Medical records are archived when the facility or doctor’s office is no longer actively caring for the patient.
Here are three methods of archiving:
1. On-site: The records can be merely stored in files or boxes on site. There is a risk that the records could be destroyed by fire or flood, however the office would generally not be held responsible for any record destruction unless negligence were involved.
On-site storage is also possible using electronic media. For example, the records could be optically scanned and stored in two flash drives, one of which is on site, the other elsewhere.
2. Off-site storage. This is the more common choice because space in the doctor’s office is generally limited. Paper records can be stored much as they would be on site. More commonly, however, records themselves are sent for scanning and off-site storage, or a scanning service can come to the facility or office to do the scans. The use of microfilm systems is generally obsolete.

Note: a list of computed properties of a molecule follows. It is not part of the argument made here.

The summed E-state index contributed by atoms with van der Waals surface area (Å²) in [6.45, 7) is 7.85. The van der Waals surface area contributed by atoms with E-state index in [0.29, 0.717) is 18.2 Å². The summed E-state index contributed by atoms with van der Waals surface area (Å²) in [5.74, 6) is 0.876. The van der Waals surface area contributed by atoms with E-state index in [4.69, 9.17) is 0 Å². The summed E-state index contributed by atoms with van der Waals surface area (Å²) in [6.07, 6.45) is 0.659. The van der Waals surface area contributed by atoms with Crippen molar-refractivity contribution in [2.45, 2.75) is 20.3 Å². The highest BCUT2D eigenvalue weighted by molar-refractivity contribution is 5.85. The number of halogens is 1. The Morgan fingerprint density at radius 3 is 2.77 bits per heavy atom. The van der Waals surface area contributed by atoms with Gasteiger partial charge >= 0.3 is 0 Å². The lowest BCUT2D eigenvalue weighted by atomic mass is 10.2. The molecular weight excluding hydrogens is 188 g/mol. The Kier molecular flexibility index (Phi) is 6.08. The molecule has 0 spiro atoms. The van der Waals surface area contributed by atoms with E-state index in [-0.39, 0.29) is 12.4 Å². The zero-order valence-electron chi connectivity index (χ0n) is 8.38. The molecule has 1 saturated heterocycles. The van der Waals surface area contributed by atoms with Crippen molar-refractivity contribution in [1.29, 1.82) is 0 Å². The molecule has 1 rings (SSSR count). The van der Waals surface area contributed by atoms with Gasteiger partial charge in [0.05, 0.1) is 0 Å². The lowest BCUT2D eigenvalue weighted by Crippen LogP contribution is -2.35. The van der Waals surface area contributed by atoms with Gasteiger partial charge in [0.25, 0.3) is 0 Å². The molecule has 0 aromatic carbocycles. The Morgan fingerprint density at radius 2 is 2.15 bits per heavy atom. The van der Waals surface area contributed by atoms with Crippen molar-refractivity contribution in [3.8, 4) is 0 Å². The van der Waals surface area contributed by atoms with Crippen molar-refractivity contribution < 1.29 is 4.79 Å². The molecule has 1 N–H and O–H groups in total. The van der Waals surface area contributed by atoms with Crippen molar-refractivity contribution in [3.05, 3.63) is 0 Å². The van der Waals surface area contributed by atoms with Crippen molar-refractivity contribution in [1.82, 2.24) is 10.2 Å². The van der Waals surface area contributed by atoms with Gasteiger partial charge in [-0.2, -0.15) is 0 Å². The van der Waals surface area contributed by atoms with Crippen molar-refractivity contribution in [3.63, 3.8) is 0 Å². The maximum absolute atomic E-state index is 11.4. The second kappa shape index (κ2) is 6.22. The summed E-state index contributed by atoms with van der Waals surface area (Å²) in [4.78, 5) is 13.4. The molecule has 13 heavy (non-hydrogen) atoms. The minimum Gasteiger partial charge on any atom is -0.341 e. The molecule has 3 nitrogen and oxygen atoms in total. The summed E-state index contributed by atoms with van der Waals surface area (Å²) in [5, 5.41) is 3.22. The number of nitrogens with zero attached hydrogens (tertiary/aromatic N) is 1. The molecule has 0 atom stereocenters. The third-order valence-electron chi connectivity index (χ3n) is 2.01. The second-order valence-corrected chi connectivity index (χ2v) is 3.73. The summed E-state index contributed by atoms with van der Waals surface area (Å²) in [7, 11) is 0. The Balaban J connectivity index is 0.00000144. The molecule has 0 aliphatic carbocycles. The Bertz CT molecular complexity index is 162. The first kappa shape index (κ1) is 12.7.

3. Storage on the Internet: There are many Internet storage services. All of them involve providing a secured site where the digital records (presuming the records have already been scanned) are stored and accessible only by the health provider or facility, protected by firewalls and passwords. A modern variation of Internet storage uses the “cloud”. The cloud is a space on the Internet accessible by a subscriber to store her data.
As a general comment, it is best to have records scanned and archived in digital form such that it is easy to store the information in more than one place, hence protecting from fire and flood. Also, electronic data are much easier to access than paper records.
There are many off-site electronic archiving companies, and specific details of the procedures are available at their web sites.